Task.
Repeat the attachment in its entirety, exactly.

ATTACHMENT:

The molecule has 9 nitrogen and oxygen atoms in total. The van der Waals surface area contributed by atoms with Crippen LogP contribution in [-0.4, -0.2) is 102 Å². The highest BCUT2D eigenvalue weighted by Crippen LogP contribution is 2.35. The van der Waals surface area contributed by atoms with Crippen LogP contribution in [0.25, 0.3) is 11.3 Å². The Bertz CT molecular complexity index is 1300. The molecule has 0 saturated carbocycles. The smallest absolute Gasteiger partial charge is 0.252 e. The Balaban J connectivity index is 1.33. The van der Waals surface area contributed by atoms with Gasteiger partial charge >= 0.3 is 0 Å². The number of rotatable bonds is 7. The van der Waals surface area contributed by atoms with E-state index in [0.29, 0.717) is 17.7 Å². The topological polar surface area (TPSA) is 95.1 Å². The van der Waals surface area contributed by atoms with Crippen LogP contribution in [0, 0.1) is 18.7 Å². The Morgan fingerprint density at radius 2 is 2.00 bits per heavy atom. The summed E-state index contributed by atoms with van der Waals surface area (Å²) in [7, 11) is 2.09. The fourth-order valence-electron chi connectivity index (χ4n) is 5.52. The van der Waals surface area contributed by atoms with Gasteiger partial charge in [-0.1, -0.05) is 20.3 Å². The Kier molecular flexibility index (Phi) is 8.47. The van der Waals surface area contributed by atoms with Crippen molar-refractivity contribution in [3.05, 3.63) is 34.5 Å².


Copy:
The molecule has 9 nitrogen and oxygen atoms in total. The van der Waals surface area contributed by atoms with Crippen LogP contribution in [-0.4, -0.2) is 102 Å². The highest BCUT2D eigenvalue weighted by Crippen LogP contribution is 2.35. The van der Waals surface area contributed by atoms with Crippen LogP contribution in [0.25, 0.3) is 11.3 Å². The Bertz CT molecular complexity index is 1300. The molecule has 0 saturated carbocycles. The smallest absolute Gasteiger partial charge is 0.252 e. The Balaban J connectivity index is 1.33. The van der Waals surface area contributed by atoms with Gasteiger partial charge >= 0.3 is 0 Å². The number of rotatable bonds is 7. The van der Waals surface area contributed by atoms with E-state index in [0.29, 0.717) is 17.7 Å². The topological polar surface area (TPSA) is 95.1 Å². The van der Waals surface area contributed by atoms with Crippen LogP contribution in [0, 0.1) is 18.7 Å². The Morgan fingerprint density at radius 2 is 2.00 bits per heavy atom. The summed E-state index contributed by atoms with van der Waals surface area (Å²) in [7, 11) is 2.09. The fourth-order valence-electron chi connectivity index (χ4n) is 5.52. The van der Waals surface area contributed by atoms with Gasteiger partial charge in [-0.1, -0.05) is 20.3 Å². The Kier molecular flexibility index (Phi) is 8.47. The van der Waals surface area contributed by atoms with Crippen molar-refractivity contribution in [3.05, 3.63) is 34.5 Å².